Prior to arriving in Happy Valley, Spanier was Provost at the University of Nebraska-Lincoln. While at UN-L, Spanier had a spat with legendary Cornhusker coach Tom Osbourne over who to hire as Athletic Director. Osbourne wanted to hire someone from within the Athletic Department and Spanier wanted to hire someone from outside. Spanier won and Bill Byrne was hired as Athletic Director. So, is it plausible that a man, who stood up to TOM OSBOURNE in NEBRASKA, in the hiring of a figurehead Athletic Director would cower away from standing up to Joe Paterno in reporting child abuse? I don't think it is. Clearly, Spanier had the stones to stand up for what he thought was right, if he wanted to. So, this begs the question of why, then, did Spanier not stand up to Paterno and report JS to the police?

Perhaps it is because of Spanier's academic work and his general outlook on issues such as pedophilia and other sexual deviancies. Spanier's academic claim to fame was his doctoral dissertation, which was a "landmark" study of spouse swapping/swinging in something called the Archives of Sexual Behavior (note: you have to pay for it), serves to explain wife swapping as perfectly healthy and normal within a marriage. (As an aside, fellas try this with the Mrs. tonight and see how it works).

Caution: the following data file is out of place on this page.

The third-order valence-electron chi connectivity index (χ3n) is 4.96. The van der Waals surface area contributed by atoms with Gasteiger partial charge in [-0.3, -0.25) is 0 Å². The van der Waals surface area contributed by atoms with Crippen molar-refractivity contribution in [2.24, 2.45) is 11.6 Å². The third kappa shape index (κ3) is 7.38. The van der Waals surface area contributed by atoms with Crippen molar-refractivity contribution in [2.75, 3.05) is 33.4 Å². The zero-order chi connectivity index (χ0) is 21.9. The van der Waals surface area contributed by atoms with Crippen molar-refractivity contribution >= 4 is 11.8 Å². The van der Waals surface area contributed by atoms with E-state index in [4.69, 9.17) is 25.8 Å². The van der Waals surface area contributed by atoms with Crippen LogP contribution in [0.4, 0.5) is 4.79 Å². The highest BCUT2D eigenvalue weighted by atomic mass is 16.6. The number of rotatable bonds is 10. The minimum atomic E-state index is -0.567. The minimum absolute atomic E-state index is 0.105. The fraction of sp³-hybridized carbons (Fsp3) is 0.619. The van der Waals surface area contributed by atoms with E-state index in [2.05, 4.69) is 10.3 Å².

Then there is the whole Sex-Faire incident. On November 18, 2000, with student activity funds, a student group organized an event which featured, among other things, a speaker named Patrick Califia-Rice, a transgendered advocate of "boy lovers." When asked by PA Rep. John Lawless, (oh, the irony) at a Budget Hearing, whether he thought the event was "immoral," Spanier's response, under oath, was "it depends on what your definition of immoral is." So, the President of the University, when asked whether an event that featured a pedophilia advocate was immoral, courageously equivocated. Perhaps, this demonstrates a certain moral relativism that takes a non-chalant view of child sexual abuse in theory, but certainly when faced with specific allegations of child sexual abuse, Spanier was all about informing the authorities and would never knowingly cover for a faculty member who was accused of such things, right?